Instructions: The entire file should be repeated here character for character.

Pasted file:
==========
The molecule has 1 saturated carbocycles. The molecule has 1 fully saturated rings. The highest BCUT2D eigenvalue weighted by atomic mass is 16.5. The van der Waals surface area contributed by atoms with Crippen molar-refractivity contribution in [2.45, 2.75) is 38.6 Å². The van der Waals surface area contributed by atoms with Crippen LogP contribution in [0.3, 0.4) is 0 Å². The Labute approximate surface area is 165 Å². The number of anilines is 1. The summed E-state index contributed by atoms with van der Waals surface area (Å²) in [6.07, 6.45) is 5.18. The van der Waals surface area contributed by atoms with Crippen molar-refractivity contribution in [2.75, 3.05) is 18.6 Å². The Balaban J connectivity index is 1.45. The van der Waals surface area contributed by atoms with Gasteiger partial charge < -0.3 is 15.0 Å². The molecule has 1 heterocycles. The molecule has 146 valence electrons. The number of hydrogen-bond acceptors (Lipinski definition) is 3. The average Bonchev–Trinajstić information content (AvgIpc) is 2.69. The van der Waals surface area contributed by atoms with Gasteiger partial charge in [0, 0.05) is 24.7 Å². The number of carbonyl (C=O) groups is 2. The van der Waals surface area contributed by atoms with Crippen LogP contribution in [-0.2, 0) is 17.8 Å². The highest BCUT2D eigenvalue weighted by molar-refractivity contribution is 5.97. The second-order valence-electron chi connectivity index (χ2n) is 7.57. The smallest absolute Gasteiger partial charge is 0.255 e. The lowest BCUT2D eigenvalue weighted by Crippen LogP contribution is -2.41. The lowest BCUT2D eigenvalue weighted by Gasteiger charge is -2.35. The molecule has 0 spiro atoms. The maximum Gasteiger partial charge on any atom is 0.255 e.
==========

The molecule has 1 saturated carbocycles. The molecule has 1 fully saturated rings. The highest BCUT2D eigenvalue weighted by atomic mass is 16.5. The van der Waals surface area contributed by atoms with Crippen molar-refractivity contribution in [2.45, 2.75) is 38.6 Å². The van der Waals surface area contributed by atoms with Crippen LogP contribution in [0.3, 0.4) is 0 Å². The Labute approximate surface area is 165 Å². The number of anilines is 1. The summed E-state index contributed by atoms with van der Waals surface area (Å²) in [6.07, 6.45) is 5.18. The van der Waals surface area contributed by atoms with Crippen molar-refractivity contribution in [2.75, 3.05) is 18.6 Å². The Balaban J connectivity index is 1.45. The van der Waals surface area contributed by atoms with Gasteiger partial charge < -0.3 is 15.0 Å². The molecule has 1 heterocycles. The molecule has 146 valence electrons. The number of hydrogen-bond acceptors (Lipinski definition) is 3. The average Bonchev–Trinajstić information content (AvgIpc) is 2.69. The van der Waals surface area contributed by atoms with Gasteiger partial charge in [0, 0.05) is 24.7 Å². The number of carbonyl (C=O) groups is 2. The van der Waals surface area contributed by atoms with Crippen LogP contribution in [-0.2, 0) is 17.8 Å². The highest BCUT2D eigenvalue weighted by molar-refractivity contribution is 5.97. The second-order valence-electron chi connectivity index (χ2n) is 7.57. The smallest absolute Gasteiger partial charge is 0.255 e. The lowest BCUT2D eigenvalue weighted by Crippen LogP contribution is -2.41. The lowest BCUT2D eigenvalue weighted by Gasteiger charge is -2.35. The molecule has 0 spiro atoms. The maximum Gasteiger partial charge on any atom is 0.255 e.